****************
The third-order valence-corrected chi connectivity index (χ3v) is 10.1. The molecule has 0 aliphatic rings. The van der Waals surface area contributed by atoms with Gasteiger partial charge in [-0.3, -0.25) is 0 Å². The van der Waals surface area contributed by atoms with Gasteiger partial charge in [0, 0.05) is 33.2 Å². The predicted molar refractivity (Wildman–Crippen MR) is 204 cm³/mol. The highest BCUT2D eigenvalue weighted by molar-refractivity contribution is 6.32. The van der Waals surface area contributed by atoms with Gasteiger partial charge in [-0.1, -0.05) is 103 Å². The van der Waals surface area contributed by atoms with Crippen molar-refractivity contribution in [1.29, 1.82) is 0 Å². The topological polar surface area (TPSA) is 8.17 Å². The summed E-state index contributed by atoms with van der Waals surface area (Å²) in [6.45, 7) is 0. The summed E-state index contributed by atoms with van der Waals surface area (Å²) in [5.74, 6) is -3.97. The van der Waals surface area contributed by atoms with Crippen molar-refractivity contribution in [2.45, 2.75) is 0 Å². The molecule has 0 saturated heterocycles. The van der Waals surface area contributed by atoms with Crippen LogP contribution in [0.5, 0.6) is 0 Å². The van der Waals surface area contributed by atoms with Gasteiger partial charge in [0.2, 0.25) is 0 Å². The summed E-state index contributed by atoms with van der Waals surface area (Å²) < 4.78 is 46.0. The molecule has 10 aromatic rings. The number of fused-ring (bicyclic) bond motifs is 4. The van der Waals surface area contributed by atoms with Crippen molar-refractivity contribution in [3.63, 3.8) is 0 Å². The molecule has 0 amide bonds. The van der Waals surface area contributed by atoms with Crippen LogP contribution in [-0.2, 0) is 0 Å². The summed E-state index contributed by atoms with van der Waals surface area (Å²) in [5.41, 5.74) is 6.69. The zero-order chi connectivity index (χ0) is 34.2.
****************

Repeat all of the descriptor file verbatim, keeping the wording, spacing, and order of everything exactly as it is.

The third-order valence-corrected chi connectivity index (χ3v) is 10.1. The molecule has 0 aliphatic rings. The van der Waals surface area contributed by atoms with Gasteiger partial charge in [-0.3, -0.25) is 0 Å². The van der Waals surface area contributed by atoms with Gasteiger partial charge in [0, 0.05) is 33.2 Å². The predicted molar refractivity (Wildman–Crippen MR) is 204 cm³/mol. The highest BCUT2D eigenvalue weighted by molar-refractivity contribution is 6.32. The van der Waals surface area contributed by atoms with Gasteiger partial charge in [-0.1, -0.05) is 103 Å². The van der Waals surface area contributed by atoms with Crippen molar-refractivity contribution in [1.29, 1.82) is 0 Å². The topological polar surface area (TPSA) is 8.17 Å². The summed E-state index contributed by atoms with van der Waals surface area (Å²) in [6.45, 7) is 0. The summed E-state index contributed by atoms with van der Waals surface area (Å²) in [5.74, 6) is -3.97. The van der Waals surface area contributed by atoms with Crippen molar-refractivity contribution in [2.45, 2.75) is 0 Å². The molecule has 0 saturated heterocycles. The van der Waals surface area contributed by atoms with Crippen LogP contribution in [0.5, 0.6) is 0 Å². The van der Waals surface area contributed by atoms with Gasteiger partial charge in [0.2, 0.25) is 0 Å². The summed E-state index contributed by atoms with van der Waals surface area (Å²) < 4.78 is 46.0. The molecule has 10 aromatic rings. The number of fused-ring (bicyclic) bond motifs is 4. The van der Waals surface area contributed by atoms with Crippen molar-refractivity contribution in [3.63, 3.8) is 0 Å². The molecule has 0 amide bonds. The van der Waals surface area contributed by atoms with Crippen LogP contribution in [-0.2, 0) is 0 Å². The summed E-state index contributed by atoms with van der Waals surface area (Å²) in [5.41, 5.74) is 6.69. The zero-order chi connectivity index (χ0) is 34.2.